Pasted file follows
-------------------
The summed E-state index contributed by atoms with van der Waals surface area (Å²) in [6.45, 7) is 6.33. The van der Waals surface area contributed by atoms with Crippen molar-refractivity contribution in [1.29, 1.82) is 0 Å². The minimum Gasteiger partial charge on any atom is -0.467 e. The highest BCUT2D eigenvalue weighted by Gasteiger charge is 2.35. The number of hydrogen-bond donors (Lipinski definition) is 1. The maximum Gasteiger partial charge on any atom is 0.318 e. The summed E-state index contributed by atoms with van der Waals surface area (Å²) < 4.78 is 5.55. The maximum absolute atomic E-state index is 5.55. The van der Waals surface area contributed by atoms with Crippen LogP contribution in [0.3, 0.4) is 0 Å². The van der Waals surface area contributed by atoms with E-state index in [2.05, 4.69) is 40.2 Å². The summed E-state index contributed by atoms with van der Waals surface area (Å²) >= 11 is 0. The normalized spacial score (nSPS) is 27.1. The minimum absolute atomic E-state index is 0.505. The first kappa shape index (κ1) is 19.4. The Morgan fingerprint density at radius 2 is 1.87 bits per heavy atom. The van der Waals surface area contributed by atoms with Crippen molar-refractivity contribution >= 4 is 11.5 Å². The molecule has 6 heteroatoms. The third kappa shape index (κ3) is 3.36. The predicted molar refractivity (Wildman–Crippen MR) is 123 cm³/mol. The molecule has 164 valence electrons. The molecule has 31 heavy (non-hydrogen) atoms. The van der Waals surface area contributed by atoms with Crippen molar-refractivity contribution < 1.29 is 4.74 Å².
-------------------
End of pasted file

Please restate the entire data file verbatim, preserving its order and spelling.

The summed E-state index contributed by atoms with van der Waals surface area (Å²) in [6.45, 7) is 6.33. The van der Waals surface area contributed by atoms with Crippen molar-refractivity contribution in [1.29, 1.82) is 0 Å². The minimum Gasteiger partial charge on any atom is -0.467 e. The highest BCUT2D eigenvalue weighted by Gasteiger charge is 2.35. The number of hydrogen-bond donors (Lipinski definition) is 1. The maximum Gasteiger partial charge on any atom is 0.318 e. The summed E-state index contributed by atoms with van der Waals surface area (Å²) < 4.78 is 5.55. The maximum absolute atomic E-state index is 5.55. The van der Waals surface area contributed by atoms with Crippen LogP contribution in [0.3, 0.4) is 0 Å². The van der Waals surface area contributed by atoms with E-state index in [2.05, 4.69) is 40.2 Å². The summed E-state index contributed by atoms with van der Waals surface area (Å²) >= 11 is 0. The normalized spacial score (nSPS) is 27.1. The minimum absolute atomic E-state index is 0.505. The first kappa shape index (κ1) is 19.4. The Morgan fingerprint density at radius 2 is 1.87 bits per heavy atom. The van der Waals surface area contributed by atoms with Crippen molar-refractivity contribution >= 4 is 11.5 Å². The molecule has 6 heteroatoms. The third kappa shape index (κ3) is 3.36. The predicted molar refractivity (Wildman–Crippen MR) is 123 cm³/mol. The molecule has 164 valence electrons. The molecule has 31 heavy (non-hydrogen) atoms. The van der Waals surface area contributed by atoms with Crippen molar-refractivity contribution < 1.29 is 4.74 Å².